Half of all drivers in the UK have been affected by the fuel shortages of the past few weeks, according to new research. A study of 2,000 Brits by garage chain Kwik Fit found 47 percent have been hit by the shortages, having to change their plans, with some even parking the car for the duration.
Across the country, an estimated 8.5 million motorists decided not to make at least one car journey they otherwise would have taken. And an estimated 2.9 million drivers have not used their car at all because of the fuel shortage. Concerningly, Kwik Fit estimates 1.7 million drivers have missed work because of fuel problems, while 11 percent have cancelled social plans as a result of the shortages.
The study shows younger drivers have been hit hardest, with 62 percent of respondents under the age of 34 saying it had affected their plans. In comparison, just 38 percent of over-55s said they had felt the impact of the shortages.
However, the research also reveals a geographical split, with drivers in London and the south-east of England most likely to be affected. In the capital, 75 percent of drivers say they have been affected, and 54 percent of drivers in south-east England said the same. The east of England also suffered, with 61 percent of motorists saying they had been impacted.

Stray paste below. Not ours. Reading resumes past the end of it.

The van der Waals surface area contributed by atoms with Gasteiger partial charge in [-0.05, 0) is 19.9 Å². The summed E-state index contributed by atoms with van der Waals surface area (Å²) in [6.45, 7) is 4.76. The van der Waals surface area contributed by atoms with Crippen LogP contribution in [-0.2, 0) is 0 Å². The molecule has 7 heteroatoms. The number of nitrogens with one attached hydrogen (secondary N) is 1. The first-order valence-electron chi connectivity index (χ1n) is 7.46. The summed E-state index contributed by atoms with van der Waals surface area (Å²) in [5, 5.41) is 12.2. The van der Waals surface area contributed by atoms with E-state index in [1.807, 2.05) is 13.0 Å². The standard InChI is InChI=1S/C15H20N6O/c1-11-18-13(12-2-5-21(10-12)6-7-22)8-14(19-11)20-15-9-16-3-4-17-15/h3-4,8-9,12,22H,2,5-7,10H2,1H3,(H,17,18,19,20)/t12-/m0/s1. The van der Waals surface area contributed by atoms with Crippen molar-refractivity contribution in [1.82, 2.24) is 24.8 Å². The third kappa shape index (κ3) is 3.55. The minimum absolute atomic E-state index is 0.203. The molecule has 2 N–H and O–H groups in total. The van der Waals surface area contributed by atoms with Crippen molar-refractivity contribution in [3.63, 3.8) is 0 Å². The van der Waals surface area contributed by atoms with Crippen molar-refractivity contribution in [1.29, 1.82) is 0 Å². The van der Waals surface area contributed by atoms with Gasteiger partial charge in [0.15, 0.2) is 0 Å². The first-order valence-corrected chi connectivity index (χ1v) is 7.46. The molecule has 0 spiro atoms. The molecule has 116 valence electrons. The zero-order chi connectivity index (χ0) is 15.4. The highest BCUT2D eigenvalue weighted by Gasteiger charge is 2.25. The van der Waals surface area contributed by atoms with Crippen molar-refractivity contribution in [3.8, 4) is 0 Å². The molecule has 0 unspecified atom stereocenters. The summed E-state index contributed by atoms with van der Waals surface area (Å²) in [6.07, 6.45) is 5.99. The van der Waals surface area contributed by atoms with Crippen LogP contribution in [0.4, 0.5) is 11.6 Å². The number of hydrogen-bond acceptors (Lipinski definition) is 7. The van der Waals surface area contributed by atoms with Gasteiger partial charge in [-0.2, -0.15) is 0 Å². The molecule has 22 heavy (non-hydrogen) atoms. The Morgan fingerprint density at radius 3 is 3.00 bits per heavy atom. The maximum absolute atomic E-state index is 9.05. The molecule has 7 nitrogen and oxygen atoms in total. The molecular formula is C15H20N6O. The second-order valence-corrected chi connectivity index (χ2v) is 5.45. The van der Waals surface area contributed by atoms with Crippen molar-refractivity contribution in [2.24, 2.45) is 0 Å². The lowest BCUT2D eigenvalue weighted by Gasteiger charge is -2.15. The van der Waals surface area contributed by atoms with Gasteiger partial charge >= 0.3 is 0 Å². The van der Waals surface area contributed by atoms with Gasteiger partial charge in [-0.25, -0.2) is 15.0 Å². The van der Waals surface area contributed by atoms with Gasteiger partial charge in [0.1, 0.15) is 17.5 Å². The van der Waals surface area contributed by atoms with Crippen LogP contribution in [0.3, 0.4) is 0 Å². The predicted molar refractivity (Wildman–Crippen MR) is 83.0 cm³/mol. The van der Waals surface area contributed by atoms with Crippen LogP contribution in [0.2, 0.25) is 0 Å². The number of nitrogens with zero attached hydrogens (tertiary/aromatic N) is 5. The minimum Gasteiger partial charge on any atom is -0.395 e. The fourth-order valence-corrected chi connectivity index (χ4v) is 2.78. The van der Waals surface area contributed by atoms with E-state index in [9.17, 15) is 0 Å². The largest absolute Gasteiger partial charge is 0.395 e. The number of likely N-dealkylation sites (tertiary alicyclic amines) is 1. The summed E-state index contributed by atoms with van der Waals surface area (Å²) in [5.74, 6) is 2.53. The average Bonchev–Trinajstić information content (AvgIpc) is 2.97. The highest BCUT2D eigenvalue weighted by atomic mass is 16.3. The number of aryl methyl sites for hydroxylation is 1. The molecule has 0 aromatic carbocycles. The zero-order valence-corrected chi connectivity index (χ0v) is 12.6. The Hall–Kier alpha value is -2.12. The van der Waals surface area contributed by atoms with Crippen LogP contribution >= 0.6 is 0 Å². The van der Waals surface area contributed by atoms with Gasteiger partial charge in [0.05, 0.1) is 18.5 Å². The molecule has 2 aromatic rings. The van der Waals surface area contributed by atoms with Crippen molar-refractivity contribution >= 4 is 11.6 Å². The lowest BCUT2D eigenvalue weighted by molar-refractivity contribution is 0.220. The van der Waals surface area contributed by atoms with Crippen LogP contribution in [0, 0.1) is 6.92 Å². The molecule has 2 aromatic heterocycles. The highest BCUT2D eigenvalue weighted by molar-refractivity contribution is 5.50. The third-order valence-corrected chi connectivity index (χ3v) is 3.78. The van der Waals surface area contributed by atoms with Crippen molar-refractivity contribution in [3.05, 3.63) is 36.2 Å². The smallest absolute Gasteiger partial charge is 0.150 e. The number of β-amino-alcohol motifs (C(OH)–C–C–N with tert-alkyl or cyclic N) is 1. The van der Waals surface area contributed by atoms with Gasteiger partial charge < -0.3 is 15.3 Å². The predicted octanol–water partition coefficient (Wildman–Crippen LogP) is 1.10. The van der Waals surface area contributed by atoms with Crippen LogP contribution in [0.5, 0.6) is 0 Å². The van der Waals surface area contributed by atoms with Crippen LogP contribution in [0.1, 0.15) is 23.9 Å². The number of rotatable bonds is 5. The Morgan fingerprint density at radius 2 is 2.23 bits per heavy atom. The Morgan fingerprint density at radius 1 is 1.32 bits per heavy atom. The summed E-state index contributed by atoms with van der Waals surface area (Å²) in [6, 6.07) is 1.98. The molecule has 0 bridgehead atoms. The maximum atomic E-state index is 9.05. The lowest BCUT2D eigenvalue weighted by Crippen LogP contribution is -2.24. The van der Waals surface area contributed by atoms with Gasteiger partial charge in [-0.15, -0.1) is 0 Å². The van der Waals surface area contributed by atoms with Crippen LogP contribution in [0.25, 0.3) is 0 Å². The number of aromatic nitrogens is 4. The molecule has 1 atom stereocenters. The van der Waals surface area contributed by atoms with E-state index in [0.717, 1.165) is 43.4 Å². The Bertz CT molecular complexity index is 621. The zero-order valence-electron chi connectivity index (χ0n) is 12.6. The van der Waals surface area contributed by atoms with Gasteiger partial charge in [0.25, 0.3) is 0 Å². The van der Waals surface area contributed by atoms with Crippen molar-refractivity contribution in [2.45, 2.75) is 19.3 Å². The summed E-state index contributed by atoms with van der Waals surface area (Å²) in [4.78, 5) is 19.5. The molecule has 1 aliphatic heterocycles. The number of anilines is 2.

In Scotland, however, the picture is altogether different. More than three-quarters (77 percent) of Scottish respondents said they had not been affected by the shortages, while 71 percent of drivers in north-east England said they had not felt the impact.
Kwik Fit’s study also found many drivers have changed their behaviour while driving, with 14 percent choosing to slow down in a bid to preserve fuel. Around 11 percent said they had replaced a car journey by travelling by bike or on foot, and eight percent had elected to use public transport instead.
“There have been differences of opinion over the causes of the fuel supply problems and how they could have been avoided, but it’s clear from this research that there needs to be a robust plan for the longer term,” said Kwik Fit’s communications director, Roger Griggs. “With half of all drivers being impacted by local shortages it’s going to be unsustainable for people’s work, family and social lives if these issues are repeated.”